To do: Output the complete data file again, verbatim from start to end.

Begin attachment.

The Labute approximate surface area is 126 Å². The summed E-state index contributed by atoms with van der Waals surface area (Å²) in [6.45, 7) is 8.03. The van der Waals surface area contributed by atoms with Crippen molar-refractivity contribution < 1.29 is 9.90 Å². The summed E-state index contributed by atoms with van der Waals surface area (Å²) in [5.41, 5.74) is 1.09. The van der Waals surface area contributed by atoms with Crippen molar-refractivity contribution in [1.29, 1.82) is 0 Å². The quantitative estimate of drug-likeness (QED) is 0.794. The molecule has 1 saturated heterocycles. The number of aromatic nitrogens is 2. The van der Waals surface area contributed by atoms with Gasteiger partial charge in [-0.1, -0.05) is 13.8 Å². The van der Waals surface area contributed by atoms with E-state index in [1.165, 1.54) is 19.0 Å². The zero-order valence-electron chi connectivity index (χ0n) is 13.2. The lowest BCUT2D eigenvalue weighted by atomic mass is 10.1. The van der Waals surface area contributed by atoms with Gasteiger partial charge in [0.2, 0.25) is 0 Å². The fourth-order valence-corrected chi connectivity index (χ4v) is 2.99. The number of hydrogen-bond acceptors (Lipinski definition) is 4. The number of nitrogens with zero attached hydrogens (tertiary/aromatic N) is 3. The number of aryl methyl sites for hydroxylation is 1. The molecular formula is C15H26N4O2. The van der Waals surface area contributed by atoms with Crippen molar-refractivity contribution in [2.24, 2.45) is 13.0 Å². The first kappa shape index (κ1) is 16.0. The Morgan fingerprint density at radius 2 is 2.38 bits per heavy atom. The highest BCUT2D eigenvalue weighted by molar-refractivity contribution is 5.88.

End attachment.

The Labute approximate surface area is 126 Å². The summed E-state index contributed by atoms with van der Waals surface area (Å²) in [6.45, 7) is 8.03. The van der Waals surface area contributed by atoms with Crippen molar-refractivity contribution < 1.29 is 9.90 Å². The summed E-state index contributed by atoms with van der Waals surface area (Å²) in [5.41, 5.74) is 1.09. The van der Waals surface area contributed by atoms with Crippen molar-refractivity contribution in [1.29, 1.82) is 0 Å². The quantitative estimate of drug-likeness (QED) is 0.794. The molecule has 1 saturated heterocycles. The number of aromatic nitrogens is 2. The van der Waals surface area contributed by atoms with Gasteiger partial charge in [-0.1, -0.05) is 13.8 Å². The van der Waals surface area contributed by atoms with E-state index in [1.165, 1.54) is 19.0 Å². The zero-order valence-electron chi connectivity index (χ0n) is 13.2. The lowest BCUT2D eigenvalue weighted by atomic mass is 10.1. The van der Waals surface area contributed by atoms with Gasteiger partial charge in [0.2, 0.25) is 0 Å². The fourth-order valence-corrected chi connectivity index (χ4v) is 2.99. The number of hydrogen-bond acceptors (Lipinski definition) is 4. The number of nitrogens with zero attached hydrogens (tertiary/aromatic N) is 3. The number of aryl methyl sites for hydroxylation is 1. The molecular formula is C15H26N4O2. The van der Waals surface area contributed by atoms with Crippen molar-refractivity contribution in [2.24, 2.45) is 13.0 Å². The first kappa shape index (κ1) is 16.0. The Morgan fingerprint density at radius 2 is 2.38 bits per heavy atom. The highest BCUT2D eigenvalue weighted by molar-refractivity contribution is 5.88.